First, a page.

El Dorado Jo decides to make a dash for it and dodges and weaves as bullets pepper the dirt around him. At one time he pretends to be hit, only to jump up and shoot and wound Mr. Dynamite. Sherrif Dillon, pinned down by fire, continues to crawl to the left trying to get a drop on the villains. As the villains make it to the bridge, Ranger Joe starts to fire and hits and wounds Joe Mudd - putting him out of the game.

Jose Chavez continues to fire accurate long range fire, keeping the heads of the good guys down. He knows that the plan is not for him to go through town but to meet up with his boss later. As the bushwackers cross the bridge, the intrepid Deputy Bill, bandage and all, jumps up from his cover and with rifle a blazing, drops Reb in his tracks and makes Curly Joe dive for cover. El Dorado has made it in to town; seeing Mr. Davy exiting the Sherrifs office he fires a hail of bullets in his direction - appearing to kill the brave, but unfortunate young whipper snapper. El Dorado Jo smirks in triumph as he abandons his pawns and waves to Baron von Furstenberger.

As the game comes to a climax (you can almost hear the dramatic music in the background), Sheriff Dillon gets the drop on Jose Chavez and puts him out of action. Curly Bill attempts to end Deputy Bill's contribution once and for all - but is hammered across his skull by Deputy Bill's revolver (the only fisticuffs in the game!). And just when El Dorado Jo thinks he is safe with the gold, Mr. Davy (the bullet had hit his Bible) jumps out from cover, wounds El Dorado Jo and administers a citizen arrest.

Bang!!! Mr. Davey gets 'em.

You're under arrest, Pilgrim.

A good game? You bet! Fast and easy to play; but a rule set that I suspect will be hard to master. The randomness of the cards added an exciting element to the game - just like in real life; you don't wait for your opponent to make his move.

Unfortunately, I've noticed a pattern: I'm 0-3 lately. I've been teaching them too well . . .

Sunday, May 9, 2010

Sneak Preview: The Wild, Wild West

Come back to the times of Yesteryear and journey back to the Town of Golden Nugget.

The town of Golden Nugget has grown up around the famous McLaren Goldmine. The fine citizens of the town live in harmony and the peace is enforced by Sheriff Dillon (also known as Honorable Son #5!).

Trouble is brewing on the horizon . . . the meanest, most ornery rattlesnake west of the Pecos has heard of the riches in the area. That's right, El Dorado and his gang are planning a brazen, daylight robbery of the gold from McLaren's mine.

The exciting shootout is going to be played with the free rules, Blaze of Glory, available from the great website Freewargamerules located at:

Blaze of Glory is a miniature based, Wild West Skirmish war game. It is intended to be a fast and enjoyable game, with quick learn rules, so that both experienced wargamers and novices may get to grips with it as soon as possible. It is a quasi-historical game, aiming to capture the atmosphere of the movies and popular imagery, rather than give an accurate simulation of Wild West life. There is something here for all gamers, so go on don your spurs, load your six shooter, give a rousing 'Yippee Ky-ay!' and give it a go.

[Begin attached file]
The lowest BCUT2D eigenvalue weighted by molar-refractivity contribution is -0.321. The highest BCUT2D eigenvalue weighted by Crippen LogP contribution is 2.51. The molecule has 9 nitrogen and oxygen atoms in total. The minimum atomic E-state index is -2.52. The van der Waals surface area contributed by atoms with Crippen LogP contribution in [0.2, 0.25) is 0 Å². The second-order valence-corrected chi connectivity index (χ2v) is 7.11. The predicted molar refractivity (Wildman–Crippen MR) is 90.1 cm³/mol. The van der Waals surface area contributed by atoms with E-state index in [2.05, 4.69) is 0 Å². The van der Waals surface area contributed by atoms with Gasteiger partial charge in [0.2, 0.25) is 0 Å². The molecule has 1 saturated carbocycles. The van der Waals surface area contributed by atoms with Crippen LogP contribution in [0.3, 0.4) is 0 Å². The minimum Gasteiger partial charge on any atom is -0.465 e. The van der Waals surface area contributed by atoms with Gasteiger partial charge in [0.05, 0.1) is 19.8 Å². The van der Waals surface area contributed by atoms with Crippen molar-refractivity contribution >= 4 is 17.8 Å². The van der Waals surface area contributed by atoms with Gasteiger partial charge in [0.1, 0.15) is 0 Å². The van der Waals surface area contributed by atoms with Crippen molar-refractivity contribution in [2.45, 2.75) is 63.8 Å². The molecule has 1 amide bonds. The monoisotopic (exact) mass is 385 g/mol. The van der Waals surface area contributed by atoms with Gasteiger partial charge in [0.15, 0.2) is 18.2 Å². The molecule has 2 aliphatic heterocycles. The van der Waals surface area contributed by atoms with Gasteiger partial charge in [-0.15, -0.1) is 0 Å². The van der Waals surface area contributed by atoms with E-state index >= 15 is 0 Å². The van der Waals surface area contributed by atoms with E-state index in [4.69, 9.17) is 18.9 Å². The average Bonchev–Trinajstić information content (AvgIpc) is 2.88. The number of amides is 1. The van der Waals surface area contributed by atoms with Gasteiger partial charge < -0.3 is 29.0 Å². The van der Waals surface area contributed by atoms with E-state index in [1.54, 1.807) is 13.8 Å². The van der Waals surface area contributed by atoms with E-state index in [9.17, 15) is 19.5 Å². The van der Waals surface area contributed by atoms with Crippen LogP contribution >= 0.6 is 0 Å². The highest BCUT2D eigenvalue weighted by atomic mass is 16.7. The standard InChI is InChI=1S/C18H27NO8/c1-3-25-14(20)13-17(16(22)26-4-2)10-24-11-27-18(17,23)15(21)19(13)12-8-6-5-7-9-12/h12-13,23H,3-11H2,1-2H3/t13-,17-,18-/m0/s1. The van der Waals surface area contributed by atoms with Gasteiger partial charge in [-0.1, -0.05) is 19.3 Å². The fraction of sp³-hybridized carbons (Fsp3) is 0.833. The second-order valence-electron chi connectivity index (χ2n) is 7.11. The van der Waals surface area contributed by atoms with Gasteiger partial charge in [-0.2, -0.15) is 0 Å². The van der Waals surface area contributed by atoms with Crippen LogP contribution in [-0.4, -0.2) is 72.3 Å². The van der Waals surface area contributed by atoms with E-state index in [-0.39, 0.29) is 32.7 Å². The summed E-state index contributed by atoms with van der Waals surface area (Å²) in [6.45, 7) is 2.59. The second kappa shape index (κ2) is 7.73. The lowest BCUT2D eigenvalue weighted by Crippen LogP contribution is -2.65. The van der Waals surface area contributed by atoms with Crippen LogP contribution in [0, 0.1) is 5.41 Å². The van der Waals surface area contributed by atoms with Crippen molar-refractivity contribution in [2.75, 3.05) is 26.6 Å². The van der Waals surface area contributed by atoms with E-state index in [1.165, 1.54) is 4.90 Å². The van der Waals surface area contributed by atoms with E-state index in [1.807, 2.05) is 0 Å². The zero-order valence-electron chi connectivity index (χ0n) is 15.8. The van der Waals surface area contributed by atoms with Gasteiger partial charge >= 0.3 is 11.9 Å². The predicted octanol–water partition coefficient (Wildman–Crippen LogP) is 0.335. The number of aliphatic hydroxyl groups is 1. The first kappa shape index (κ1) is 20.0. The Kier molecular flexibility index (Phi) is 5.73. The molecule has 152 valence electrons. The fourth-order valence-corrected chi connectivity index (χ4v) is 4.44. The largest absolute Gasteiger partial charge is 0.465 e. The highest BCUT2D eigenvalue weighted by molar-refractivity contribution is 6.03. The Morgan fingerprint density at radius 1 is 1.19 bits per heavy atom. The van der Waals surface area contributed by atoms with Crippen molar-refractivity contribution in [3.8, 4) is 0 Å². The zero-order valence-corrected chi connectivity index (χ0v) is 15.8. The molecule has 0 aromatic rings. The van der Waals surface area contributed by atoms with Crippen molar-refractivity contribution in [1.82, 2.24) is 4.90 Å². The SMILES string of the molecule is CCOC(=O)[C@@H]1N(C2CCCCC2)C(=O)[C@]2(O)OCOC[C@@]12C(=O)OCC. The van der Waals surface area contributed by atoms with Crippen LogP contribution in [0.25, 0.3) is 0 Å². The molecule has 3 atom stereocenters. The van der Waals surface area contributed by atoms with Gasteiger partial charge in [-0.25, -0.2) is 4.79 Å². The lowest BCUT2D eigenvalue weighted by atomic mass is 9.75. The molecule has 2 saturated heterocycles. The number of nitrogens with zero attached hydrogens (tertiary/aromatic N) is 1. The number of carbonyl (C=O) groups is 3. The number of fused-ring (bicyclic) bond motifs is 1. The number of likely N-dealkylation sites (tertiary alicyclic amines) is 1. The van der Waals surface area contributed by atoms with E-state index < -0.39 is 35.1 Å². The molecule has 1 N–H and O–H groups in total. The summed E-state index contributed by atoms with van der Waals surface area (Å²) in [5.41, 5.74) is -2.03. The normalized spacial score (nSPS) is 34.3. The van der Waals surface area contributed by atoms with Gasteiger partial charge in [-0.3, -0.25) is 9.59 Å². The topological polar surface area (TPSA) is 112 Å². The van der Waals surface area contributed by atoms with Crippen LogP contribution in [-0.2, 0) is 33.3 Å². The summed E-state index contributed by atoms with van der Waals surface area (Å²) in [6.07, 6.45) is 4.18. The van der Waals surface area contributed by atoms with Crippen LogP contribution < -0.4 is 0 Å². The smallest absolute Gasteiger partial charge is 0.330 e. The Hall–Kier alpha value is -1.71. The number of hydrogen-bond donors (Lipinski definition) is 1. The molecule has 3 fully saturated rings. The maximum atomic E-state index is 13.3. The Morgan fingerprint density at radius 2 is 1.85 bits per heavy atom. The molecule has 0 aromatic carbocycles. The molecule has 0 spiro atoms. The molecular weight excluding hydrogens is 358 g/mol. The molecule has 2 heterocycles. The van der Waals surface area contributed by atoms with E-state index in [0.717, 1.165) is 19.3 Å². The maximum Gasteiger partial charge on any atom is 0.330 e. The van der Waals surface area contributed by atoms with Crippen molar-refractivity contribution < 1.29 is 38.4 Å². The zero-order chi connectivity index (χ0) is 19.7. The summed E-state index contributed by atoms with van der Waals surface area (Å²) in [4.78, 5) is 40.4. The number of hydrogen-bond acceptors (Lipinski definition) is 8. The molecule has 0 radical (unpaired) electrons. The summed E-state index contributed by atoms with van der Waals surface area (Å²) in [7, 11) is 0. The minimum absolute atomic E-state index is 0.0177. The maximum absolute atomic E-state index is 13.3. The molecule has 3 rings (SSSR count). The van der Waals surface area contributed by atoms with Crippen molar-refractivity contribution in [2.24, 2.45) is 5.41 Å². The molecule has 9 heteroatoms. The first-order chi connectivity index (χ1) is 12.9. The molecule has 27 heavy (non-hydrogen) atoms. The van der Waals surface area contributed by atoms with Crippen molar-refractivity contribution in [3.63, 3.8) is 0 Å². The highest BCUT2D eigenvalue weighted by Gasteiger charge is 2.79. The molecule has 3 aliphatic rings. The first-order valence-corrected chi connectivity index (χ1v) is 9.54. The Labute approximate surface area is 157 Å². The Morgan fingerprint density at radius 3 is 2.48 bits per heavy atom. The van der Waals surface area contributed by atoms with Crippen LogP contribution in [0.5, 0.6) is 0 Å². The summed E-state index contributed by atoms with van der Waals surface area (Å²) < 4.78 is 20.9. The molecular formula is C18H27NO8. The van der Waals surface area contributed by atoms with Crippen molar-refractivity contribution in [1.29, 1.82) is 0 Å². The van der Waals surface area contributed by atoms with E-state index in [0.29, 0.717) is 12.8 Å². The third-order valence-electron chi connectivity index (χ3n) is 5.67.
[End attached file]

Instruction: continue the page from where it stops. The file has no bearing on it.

Hey, this is a no parking zone!


Deputy Bill.

Stealing the gold!

Baron von Furstenberg observes the Wild West up close and personal!

Monday, May 3, 2010

Forgot to have the May Day Parade!

I forgot to have our May Day Parade! So here's to the losers of the Cold War!

Red Army VIP Section for the parade.

Red Square.

Okay, here's the real VIP Section with Putin.

Putin after the parade.

Russian Motorized Troops.

Russian Honor Band and Synchronized Soccer Team.

Russian Chariot Unit.

Sunday, May 2, 2010

Soviet Naval Infantry - 79th Naval Infantry Brigade Rifle Companies

I'm starting to make progress on the Rifle Companies of the 1st Battalion, 79th Naval Infantry Brigade. The start of the 1st Company is coming along a little slowly, haven't painted a lot the last few weeks but I was able to finish the Company Headquarters and part of the Rifle/MG stands:

I've recently started to paint my WW II Flames of War miniatures on the actual stands. Before, I used to put the figures on craft sticks to give me enough space between figures for painting. I've gotten used to painting them on the stands and it actually saves me time with priming all of the figures and bases.
Before I start painting, I figure out which figures will go on which stand by unit. I like to position the figures for a unit at the same time to get the feel and look of the unit. Above are actually figures and stands for the Second Company. I have mixed and matched figures from the Naval infantry, Infantry in greatcoats and the Submachinegun packs.
Before I mount the figures, I scour the stands with a hobby knife which helps the glue and texture (pumice) adhere to the stands better. I use just regular ole' superglue to mount the figures.

I have found hobby pumice to use easier than hobby sand for the base texture; easier to apply and easier to paint. To see my standard "terrain" for bases see my post on January 2nd, 2010 "Let's Finish the Bases." After I applying the pumice (a resin - pumice mix that is easy to apply and paint) I let it dry overnight and then spray paint it with black primer. As I have mentioned on previous blogs, I don't by fancy primer from hobby manufacturers or stores, just good old Krylon flat black primer from Wal-Mart. Much cheaper and just as good.

Five more stands of Infantry will finish up the 1st Platoon of the 1st Company. Once done I'm going to finish up the other stands for the 1st and 2nd Company. Once done, I'm going to do 2 Heavy Machinegun platoons, one platoon for each company.